We break things on purpose…to satisfy greed, status, security, etc. Society accepts and even encourages many of these actions, however, they don’t reflect an ideal of living harmoniously together with each person and organization rising to reach their full potential.

Inclusion is usually more uncomfortable and risky. Dare to take that higher road.

Love and Trust

LoveandTrustI previously wrote about actions when things go wrong. Without a doubt the things people do (or don’t do) when it all hits the fan can be quite illuminating. It affects dignity and trust, and speaks to character. A song lyric from the past comes to mind…

We need trust to build faith
And in that faith we’ll find hope
And with that hope we learn to love

The other side of this same coin, however, is that love can provide these things. It provides room for benefit of the doubt, faith, and hope if we let it.

It means I don’t have to be told exactly where I stand because I know what is in your heart. You don’t have to explain why things went wrong because I believe your intent was in the right place. I trust you.

Real love provides these things. Even if there is bad stuff in there, or bad things happening…love overcomes. It keeps the light on and helps us not to get swallowed by negativity.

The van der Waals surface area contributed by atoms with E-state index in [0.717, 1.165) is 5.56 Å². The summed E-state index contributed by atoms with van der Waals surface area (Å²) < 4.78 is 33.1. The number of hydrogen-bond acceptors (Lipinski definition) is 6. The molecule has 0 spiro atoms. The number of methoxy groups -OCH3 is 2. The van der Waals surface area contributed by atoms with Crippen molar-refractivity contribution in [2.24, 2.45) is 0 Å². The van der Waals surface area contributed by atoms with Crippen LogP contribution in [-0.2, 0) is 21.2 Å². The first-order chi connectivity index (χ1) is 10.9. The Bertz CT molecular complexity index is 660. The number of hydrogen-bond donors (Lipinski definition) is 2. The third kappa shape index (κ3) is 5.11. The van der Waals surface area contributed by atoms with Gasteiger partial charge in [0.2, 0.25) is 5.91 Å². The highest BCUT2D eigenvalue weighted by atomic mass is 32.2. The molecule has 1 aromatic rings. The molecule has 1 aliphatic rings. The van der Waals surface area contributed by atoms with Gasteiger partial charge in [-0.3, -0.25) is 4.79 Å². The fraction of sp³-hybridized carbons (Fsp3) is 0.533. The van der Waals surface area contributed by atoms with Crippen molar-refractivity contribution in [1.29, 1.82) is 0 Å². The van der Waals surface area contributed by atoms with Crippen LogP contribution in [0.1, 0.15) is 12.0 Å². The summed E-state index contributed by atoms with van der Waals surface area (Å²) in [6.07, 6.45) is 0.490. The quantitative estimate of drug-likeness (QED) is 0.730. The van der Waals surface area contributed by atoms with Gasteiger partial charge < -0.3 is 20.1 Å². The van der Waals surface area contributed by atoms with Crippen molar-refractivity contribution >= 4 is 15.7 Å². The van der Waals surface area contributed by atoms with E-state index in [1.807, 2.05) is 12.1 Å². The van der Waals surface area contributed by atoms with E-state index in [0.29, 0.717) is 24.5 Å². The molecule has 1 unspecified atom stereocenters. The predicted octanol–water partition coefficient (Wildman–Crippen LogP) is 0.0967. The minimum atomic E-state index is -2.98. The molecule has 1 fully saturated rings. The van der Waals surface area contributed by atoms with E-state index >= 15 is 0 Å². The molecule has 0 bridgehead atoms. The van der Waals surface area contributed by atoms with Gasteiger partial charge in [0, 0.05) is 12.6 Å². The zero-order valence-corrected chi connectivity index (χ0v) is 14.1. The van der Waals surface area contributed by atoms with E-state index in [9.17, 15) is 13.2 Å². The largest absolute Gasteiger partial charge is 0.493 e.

Are there limits? Of course. It can be fragile. If enough goes wrong the benefit of the doubt starts to be replaced by skepticism. Eventually one becomes jaded and cynical. Trust is lost. Faith is lost. Eventually love is lost. More lyric…

We broke the promise – started keeping score
Lost sight of why we ever played
So I’m not playing anymore

Can it be rebuilt? Of course. Love can find a way, if you let it.

Your individual results may vary. Some people respond to the actions of building faith and trust better than others. They can gracefully give benefit of the doubt, even when they have reservations. And like the first lyric says, these things can provide a way to love. I envy those people. For the rest of us it starts with love, and everything else blossoms out of that. It can be powerful, if you let it.